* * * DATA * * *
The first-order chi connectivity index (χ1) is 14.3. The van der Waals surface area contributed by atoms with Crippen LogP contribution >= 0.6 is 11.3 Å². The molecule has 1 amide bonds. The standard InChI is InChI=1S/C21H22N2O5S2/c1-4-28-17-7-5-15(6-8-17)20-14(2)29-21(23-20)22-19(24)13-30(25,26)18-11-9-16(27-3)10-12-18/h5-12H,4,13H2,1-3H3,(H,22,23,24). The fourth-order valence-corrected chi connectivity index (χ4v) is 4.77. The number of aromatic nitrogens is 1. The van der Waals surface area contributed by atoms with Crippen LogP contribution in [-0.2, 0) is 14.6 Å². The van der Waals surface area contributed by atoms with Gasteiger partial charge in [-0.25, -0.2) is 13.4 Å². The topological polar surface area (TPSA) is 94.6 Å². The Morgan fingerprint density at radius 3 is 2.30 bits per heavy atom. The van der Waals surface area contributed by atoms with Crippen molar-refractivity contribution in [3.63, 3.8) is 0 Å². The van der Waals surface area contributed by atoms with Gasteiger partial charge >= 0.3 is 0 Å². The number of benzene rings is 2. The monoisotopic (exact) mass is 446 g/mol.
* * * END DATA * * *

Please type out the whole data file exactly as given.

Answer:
The first-order chi connectivity index (χ1) is 14.3. The van der Waals surface area contributed by atoms with Crippen LogP contribution >= 0.6 is 11.3 Å². The molecule has 1 amide bonds. The standard InChI is InChI=1S/C21H22N2O5S2/c1-4-28-17-7-5-15(6-8-17)20-14(2)29-21(23-20)22-19(24)13-30(25,26)18-11-9-16(27-3)10-12-18/h5-12H,4,13H2,1-3H3,(H,22,23,24). The fourth-order valence-corrected chi connectivity index (χ4v) is 4.77. The number of aromatic nitrogens is 1. The van der Waals surface area contributed by atoms with Crippen LogP contribution in [-0.2, 0) is 14.6 Å². The van der Waals surface area contributed by atoms with Gasteiger partial charge in [-0.25, -0.2) is 13.4 Å². The topological polar surface area (TPSA) is 94.6 Å². The Morgan fingerprint density at radius 3 is 2.30 bits per heavy atom. The van der Waals surface area contributed by atoms with Crippen molar-refractivity contribution in [3.63, 3.8) is 0 Å². The van der Waals surface area contributed by atoms with Gasteiger partial charge >= 0.3 is 0 Å². The number of benzene rings is 2. The monoisotopic (exact) mass is 446 g/mol.